He was right. Shortly after that first harvest, Phillips sat up no-till research plots on Young’s farm and became a major advocate for the no-till movement.

“In addition to stopping erosion, no-till agriculture has several benefits including improved soil quality, increased soil organic matter, easier and faster, and saves producers time, money, labor and stress,” Murdock said.

No-till research had been going on for some time before Young’s first crop, but was largely unsuccessful due to weed control issues. Young used the herbicides 2, 4-D and atrazine for weed control and used a modified mule-drawn, two-row planter he pulled behind a small tractor to put the first crop in the ground.

When it appeared that Young’s first crop was going to be a success, Davie scheduled a field day for other producers to see Young’s plot.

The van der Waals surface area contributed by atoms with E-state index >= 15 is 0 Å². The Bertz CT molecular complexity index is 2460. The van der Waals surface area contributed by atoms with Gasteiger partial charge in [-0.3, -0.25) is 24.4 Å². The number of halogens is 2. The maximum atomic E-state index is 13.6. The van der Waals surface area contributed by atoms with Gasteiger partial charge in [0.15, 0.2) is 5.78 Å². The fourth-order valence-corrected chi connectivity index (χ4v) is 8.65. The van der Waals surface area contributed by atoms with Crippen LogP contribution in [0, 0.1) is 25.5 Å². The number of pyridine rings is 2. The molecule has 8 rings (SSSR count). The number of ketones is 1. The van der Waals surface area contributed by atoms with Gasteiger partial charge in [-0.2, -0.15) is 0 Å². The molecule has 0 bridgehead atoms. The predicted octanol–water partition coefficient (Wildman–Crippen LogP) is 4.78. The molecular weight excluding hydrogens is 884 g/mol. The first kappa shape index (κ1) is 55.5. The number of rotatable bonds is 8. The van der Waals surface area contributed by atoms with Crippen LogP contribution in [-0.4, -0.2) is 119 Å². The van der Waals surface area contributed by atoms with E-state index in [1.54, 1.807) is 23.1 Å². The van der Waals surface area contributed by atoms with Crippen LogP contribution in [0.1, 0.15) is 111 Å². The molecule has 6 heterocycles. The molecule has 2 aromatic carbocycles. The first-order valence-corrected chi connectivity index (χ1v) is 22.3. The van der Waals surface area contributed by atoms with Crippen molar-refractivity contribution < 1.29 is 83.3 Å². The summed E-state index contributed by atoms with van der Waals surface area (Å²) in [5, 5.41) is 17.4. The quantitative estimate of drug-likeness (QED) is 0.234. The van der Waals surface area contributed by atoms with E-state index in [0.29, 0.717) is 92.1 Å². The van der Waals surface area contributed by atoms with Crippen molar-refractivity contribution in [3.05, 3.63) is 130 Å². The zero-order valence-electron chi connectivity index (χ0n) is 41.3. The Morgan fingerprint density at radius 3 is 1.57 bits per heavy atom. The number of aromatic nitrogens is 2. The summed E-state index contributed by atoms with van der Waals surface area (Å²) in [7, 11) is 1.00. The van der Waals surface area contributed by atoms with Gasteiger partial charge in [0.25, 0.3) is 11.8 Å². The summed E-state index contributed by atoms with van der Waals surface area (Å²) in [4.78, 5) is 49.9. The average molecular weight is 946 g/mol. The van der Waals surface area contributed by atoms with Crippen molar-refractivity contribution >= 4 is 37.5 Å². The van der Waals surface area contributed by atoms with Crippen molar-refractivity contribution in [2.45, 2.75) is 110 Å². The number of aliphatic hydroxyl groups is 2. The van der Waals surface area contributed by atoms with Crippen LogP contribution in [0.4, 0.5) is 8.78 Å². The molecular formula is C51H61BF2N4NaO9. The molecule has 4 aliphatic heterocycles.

“It was a busy time for about 10 years,” John Young said. “Typically, we’d have one tour a week or one tour every two weeks during the growing season. The tours would come from all over the United States as well as Argentina, Brazil, Spain and South Africa.”

Some farmers readily began using no-tillage, but others were hesitant and didn’t come on board until better machinery and weed control methods became available in the 1980s.Today, Murdock said that about 70 percent of the state’s wheat acreage, 50 percent of the corn acreage and 80 percent of soybean acreage is no-till. 

The Youngs continue to no-till as much of their crop acreage as possible and planted their 51st no-till crop this year.

“No-till is about as sustainable as you can get,” John Young said. “The ground is sustained; the food supply is sustained, and the human race is sustained.”

More information about the UK Plant and Soil Sciences Department’s celebration of the 50th anniversary of no-till will be available in the coming weeks at http://www.ca.uky.edu/PSS/.